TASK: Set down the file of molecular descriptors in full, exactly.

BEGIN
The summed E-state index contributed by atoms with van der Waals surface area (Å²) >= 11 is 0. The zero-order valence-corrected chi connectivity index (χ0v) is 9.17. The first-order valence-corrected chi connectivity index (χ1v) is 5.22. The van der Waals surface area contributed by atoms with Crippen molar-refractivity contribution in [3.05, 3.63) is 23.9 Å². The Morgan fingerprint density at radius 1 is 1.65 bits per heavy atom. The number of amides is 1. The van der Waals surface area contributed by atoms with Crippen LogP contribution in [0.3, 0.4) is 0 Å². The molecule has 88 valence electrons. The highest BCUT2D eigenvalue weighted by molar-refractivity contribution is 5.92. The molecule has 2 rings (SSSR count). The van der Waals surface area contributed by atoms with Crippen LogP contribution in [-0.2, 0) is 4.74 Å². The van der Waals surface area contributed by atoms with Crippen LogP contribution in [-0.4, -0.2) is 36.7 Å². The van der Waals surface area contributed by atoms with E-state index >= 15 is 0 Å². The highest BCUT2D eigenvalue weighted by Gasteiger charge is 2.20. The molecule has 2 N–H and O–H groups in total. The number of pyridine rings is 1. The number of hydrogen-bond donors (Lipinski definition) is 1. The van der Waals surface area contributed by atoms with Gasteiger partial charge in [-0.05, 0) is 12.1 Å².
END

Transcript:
The summed E-state index contributed by atoms with van der Waals surface area (Å²) >= 11 is 0. The zero-order valence-corrected chi connectivity index (χ0v) is 9.17. The first-order valence-corrected chi connectivity index (χ1v) is 5.22. The van der Waals surface area contributed by atoms with Crippen molar-refractivity contribution in [3.05, 3.63) is 23.9 Å². The Morgan fingerprint density at radius 1 is 1.65 bits per heavy atom. The number of amides is 1. The van der Waals surface area contributed by atoms with Crippen LogP contribution in [0.3, 0.4) is 0 Å². The molecule has 88 valence electrons. The highest BCUT2D eigenvalue weighted by molar-refractivity contribution is 5.92. The molecule has 2 rings (SSSR count). The van der Waals surface area contributed by atoms with Crippen LogP contribution in [-0.2, 0) is 4.74 Å². The van der Waals surface area contributed by atoms with Crippen LogP contribution in [-0.4, -0.2) is 36.7 Å². The van der Waals surface area contributed by atoms with E-state index >= 15 is 0 Å². The highest BCUT2D eigenvalue weighted by Gasteiger charge is 2.20. The molecule has 2 N–H and O–H groups in total. The number of pyridine rings is 1. The number of hydrogen-bond donors (Lipinski definition) is 1. The van der Waals surface area contributed by atoms with Gasteiger partial charge in [-0.05, 0) is 12.1 Å².